Other than regular maintenance, you also have to consider applications in extreme heat or cold and high altitudes.Altitudes above 1,500 metres may cause engines to start hard and perform poorly. In this altitude
you find that emissions also are typically higher, and you may also experience trouble with spark plugs. Modifying the carburettor will improve both performance and emission levels. Moving to a job site below 1,500 m requires converting the engine back to levels recommended by the manufacturer. Failure to do so will cause the engine to overheat and can result in damage.As well, on hot summer days, operating an engine after the mercury has moved past 37 ˚C can be problematic. Ensuring dirt does not obstruct an engine’s cooling mechanisms will help prevent problems with overheating. However, note that you should not attempt to cool a hot engine with water. The temperature difference between the water and the engine will most likely damage the engine.
You also should check and change the oil and oil filter more frequently than normal when using an engine in hot weather. Take the heat into account when choosing the oil’s viscosity, as well.
On the other end of the thermometer, monitoring the oil’s viscosity remains important. If a cold front should move in before the oil has been changed to a more appropriate viscosity, move the machine to a warm, well-ventilated space before attempting to start the engine or change the oil.
Keeping the fuel tank full will prevent moisture from condensing inside the tank when it’s cold, which can cause problems with engine operation. Ensuring the battery remains well-charged also will combat problems an operator may face in a cold environment.
One trick to ease frustration if the machine needs to remain outside during winter and a big drop in temperature is anticipated you can push the throttle to the middle of its speed range. Should ice form on the linkage, it will be easier to start the engine with the throttle in this position.Whether it’s the off-season or other circumstances that prevent operating your engine-powered equipment for more than 30 days, several steps need to be taken to protect the engine.
The first step in preparing an engine for storage is performing all of the suggested daily maintenance items, such as cleaning the engine and checking the air filter. Next, drain the fuel from the fuel tank and carburettor float chamber. This is one of the most important steps in preparing an engine for storage.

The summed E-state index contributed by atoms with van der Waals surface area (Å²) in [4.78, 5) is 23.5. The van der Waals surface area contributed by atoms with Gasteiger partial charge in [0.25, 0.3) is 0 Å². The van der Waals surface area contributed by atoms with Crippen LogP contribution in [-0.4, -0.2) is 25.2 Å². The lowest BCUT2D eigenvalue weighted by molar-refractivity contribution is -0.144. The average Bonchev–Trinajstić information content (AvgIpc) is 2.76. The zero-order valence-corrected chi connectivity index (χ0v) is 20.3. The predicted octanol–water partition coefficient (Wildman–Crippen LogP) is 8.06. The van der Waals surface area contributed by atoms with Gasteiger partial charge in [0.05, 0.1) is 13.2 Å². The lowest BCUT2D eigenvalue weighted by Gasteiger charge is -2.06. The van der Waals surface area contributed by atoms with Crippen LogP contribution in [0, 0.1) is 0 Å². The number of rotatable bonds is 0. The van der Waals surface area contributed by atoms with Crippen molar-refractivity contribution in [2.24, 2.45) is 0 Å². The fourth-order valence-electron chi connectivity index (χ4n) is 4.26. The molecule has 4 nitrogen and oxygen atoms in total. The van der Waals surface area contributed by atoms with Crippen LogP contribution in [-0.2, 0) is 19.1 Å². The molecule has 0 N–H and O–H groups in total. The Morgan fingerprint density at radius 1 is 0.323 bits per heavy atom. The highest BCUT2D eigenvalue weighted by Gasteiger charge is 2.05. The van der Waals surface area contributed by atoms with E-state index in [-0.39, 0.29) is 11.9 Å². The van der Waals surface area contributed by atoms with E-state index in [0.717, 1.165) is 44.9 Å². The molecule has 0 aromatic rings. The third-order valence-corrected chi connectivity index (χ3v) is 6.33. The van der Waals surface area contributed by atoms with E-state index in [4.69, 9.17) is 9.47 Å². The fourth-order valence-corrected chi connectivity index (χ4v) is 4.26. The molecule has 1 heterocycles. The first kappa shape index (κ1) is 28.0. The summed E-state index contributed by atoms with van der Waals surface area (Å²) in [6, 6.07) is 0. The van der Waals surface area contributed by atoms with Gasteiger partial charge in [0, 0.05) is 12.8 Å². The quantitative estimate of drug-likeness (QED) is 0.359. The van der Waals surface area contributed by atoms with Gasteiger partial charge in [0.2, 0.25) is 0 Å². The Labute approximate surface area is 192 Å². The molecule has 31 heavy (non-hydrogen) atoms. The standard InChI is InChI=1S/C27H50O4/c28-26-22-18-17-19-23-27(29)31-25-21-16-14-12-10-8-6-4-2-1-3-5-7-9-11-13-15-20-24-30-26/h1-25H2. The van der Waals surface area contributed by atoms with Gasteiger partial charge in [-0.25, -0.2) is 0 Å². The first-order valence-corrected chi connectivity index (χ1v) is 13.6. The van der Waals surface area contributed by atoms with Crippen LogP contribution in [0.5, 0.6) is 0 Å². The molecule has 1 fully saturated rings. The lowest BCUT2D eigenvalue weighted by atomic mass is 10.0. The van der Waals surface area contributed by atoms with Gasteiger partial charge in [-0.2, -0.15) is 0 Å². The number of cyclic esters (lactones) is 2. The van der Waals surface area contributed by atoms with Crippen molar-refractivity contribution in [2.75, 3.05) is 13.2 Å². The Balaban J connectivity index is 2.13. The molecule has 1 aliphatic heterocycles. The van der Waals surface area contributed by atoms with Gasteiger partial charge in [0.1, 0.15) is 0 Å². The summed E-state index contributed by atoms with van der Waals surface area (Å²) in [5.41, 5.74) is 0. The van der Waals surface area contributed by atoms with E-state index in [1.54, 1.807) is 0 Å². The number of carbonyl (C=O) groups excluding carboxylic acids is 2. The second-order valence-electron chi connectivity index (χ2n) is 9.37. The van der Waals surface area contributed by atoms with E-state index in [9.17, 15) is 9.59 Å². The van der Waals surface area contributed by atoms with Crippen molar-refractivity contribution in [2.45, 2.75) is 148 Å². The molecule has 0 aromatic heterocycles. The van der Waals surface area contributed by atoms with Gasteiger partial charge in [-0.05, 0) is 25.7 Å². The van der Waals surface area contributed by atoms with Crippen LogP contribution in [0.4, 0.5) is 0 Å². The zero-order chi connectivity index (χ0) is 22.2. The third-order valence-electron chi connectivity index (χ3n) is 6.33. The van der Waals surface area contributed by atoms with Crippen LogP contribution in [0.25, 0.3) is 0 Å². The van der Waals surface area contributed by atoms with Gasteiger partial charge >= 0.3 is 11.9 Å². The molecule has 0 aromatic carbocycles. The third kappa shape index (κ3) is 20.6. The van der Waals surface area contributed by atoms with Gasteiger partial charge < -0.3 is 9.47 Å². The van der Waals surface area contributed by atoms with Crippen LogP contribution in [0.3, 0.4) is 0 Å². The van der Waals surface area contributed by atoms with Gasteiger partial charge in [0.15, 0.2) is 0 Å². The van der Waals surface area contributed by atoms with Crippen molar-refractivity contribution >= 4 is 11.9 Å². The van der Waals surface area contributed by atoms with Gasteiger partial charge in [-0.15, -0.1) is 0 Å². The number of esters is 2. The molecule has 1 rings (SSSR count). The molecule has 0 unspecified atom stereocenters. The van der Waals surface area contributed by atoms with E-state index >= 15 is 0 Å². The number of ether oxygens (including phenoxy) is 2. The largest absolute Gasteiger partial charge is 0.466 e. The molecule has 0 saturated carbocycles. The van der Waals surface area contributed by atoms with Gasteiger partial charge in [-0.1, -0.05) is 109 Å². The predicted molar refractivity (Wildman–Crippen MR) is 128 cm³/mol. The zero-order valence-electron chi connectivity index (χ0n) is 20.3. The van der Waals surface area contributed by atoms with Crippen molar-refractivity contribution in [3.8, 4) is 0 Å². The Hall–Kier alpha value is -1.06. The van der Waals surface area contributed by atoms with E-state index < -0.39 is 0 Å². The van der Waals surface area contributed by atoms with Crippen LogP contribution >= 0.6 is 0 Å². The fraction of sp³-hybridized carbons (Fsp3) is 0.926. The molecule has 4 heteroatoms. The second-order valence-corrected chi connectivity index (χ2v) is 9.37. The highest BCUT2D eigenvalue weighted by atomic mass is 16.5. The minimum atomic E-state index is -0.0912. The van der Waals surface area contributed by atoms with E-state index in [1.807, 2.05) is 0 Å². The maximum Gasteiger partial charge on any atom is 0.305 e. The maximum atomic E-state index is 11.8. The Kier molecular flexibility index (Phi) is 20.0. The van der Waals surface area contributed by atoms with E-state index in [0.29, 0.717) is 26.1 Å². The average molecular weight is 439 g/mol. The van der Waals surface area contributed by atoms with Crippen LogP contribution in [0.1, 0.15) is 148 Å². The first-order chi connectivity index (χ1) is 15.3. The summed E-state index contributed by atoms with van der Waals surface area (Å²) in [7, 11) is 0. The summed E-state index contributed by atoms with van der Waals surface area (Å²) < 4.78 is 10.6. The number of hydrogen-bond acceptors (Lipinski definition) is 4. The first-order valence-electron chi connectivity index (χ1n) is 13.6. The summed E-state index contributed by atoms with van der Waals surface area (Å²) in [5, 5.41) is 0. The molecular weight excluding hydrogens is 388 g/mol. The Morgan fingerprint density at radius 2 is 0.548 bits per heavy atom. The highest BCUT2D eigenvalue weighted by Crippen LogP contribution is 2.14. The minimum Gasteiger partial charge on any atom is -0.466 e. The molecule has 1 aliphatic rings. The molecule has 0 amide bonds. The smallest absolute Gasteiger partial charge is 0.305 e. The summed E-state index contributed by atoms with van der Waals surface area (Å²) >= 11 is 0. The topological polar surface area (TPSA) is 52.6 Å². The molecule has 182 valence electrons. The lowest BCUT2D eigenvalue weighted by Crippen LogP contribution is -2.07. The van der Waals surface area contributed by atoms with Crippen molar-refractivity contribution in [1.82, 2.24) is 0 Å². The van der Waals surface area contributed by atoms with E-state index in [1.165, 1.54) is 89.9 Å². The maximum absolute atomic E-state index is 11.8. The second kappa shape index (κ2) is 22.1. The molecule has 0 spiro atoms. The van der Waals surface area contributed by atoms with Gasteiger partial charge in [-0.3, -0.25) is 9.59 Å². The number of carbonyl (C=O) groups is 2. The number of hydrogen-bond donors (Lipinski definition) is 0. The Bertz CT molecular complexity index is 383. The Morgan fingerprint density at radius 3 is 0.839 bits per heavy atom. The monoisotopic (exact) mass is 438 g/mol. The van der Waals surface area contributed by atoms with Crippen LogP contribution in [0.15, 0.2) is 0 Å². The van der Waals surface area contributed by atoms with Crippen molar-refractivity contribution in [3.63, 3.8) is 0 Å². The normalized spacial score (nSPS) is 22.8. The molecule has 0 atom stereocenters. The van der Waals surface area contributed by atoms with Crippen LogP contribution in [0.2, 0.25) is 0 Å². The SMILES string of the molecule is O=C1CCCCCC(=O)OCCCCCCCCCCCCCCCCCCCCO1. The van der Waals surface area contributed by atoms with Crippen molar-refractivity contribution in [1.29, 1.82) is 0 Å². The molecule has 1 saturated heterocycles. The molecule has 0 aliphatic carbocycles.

Over time, the volatile components of fuel evaporate and the fuel becomes stale. Stale fuel makes starting the engine difficult, if not impossible, when the machine is taken out of storage. Although it is usually suggested to drain the fuel, filling the tank with new fuel and adding a fuel stabiliser is another option for preventing a stale fuel situation.To prevent corrosion in the cylinder bore during storage, remove the spark plug and inject a few drops of oil through the spark plug hole. Gently pull the recoil starter knob two or three times before the spark plug is placed back in the spark plug hole. As well, pull the recoil starter knob until the resistance is felt, and leave it in that position. End the process with a final engine cleaning before placing a protective cover over the unit. Then you can store this and in a dry place.
When returning the engine to service, ensure the oil viscosity is adequate for the temperatures expected. Check the fuel lines and filter, making sure they are still secure and have not cracked. Be sure that the throttle, choke and governor linkages move freely before starting the engine.
The initial start for an engine coming out of storage may be slow and there could be smoke for a few minutes until any oil in the cylinder burns off. If the engine fails to start, check the spark plug since it may have been fouled by the oil added to the cylinder before the machine was stored. Clean or replace the spark plug before attempting to start the engine again.Whether you’re preparing an engine for storage, adapting it to the weather or just keeping an eye out for warning signs, giving an engine the attention it deserves will go a long way toward keeping it out of trouble.
Until our next post.